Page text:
The EdgeRank formula is based on these three elements. While this does make the algo seem simple, there’s actually a huge amount of complexity behind these three factors.

Affinity

Affinity is a score based on the proximity or how “friendly” you are with someone. You’ve probably seen this in action. Spy on an ex-boyfriend or girlfriend, snoop on their profile and suddenly they’re in your news feed all the time.

Comment on someone’s photos and you’ll find them appearing in your feed more often.  This is affinity in action. You’ve sent a proactive signal that you have a ‘close-ness’ to that individual or organisation. The algorithm acknowledges this and begins to order the results in your newsfeed accordingly.

Some people aren’t wholly supportive of Affinity having such a significant role in EdgeRank. The concern is that it becomes a self-fulfilling prophecy, i.e. the more often someone appears in your news feed, the more likely you are to increase you affinity, which in turn increases the likelihood of them appearing in your feed in the future and so on.

But given how people tend to cluster around only a small number of their connections it seems to work well for most people on Facebook.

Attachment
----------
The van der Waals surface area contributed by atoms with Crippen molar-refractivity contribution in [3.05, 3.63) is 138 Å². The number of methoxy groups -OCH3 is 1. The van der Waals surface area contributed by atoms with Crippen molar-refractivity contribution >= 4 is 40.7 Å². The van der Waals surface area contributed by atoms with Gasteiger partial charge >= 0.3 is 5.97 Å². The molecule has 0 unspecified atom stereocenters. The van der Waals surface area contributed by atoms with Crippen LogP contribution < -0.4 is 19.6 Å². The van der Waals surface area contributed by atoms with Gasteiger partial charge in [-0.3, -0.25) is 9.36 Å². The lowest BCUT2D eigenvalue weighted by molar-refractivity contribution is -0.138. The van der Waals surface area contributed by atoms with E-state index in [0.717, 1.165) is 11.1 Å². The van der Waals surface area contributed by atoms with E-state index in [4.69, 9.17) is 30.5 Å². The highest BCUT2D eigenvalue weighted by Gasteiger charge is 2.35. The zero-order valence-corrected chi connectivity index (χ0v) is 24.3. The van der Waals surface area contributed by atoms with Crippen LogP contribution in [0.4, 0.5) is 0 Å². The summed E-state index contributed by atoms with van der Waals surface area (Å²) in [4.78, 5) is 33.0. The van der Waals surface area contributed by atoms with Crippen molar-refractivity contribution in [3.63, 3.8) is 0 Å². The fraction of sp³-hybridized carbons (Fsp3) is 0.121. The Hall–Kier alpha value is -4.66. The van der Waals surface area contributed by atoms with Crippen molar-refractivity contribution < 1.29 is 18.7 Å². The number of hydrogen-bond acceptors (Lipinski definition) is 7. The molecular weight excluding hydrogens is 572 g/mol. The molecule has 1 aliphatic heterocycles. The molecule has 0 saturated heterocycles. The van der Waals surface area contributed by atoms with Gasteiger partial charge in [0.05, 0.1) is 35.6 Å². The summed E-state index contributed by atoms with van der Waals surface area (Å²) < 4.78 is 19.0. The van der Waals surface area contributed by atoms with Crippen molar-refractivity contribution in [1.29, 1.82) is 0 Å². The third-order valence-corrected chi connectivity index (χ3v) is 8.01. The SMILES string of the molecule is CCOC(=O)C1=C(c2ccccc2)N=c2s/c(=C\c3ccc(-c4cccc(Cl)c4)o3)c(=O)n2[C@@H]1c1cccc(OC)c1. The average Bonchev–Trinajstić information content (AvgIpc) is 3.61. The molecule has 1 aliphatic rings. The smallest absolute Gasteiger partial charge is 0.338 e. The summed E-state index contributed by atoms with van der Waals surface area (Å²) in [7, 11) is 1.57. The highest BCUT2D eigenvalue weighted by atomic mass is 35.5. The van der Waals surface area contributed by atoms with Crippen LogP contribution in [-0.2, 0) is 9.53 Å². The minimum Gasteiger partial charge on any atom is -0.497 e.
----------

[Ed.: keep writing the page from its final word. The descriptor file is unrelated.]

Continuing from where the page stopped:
One of the most important things you need to realise about affinity as a marketer is that affinity is one-way. This means you visiting a forgotten friends profile doesn’t increase the likelihood of you appearing in their newsfeed.

I’m sure for nosey people that is great news. It is less likely to be considered good news for company profiles. For example, if you visit a profile of someone following you, it will have no impact on your Edges appearing in their feed. However you commenting on a photo of theirs which then triggers them to comment back would lead to them having a greater affinity to you. 

Edge Weight

Edge Weight is a basic formula which decides that certain pieces of content are more likely to appear in news feeds than others. Photos are more important than someone “liking” a business profile, etc.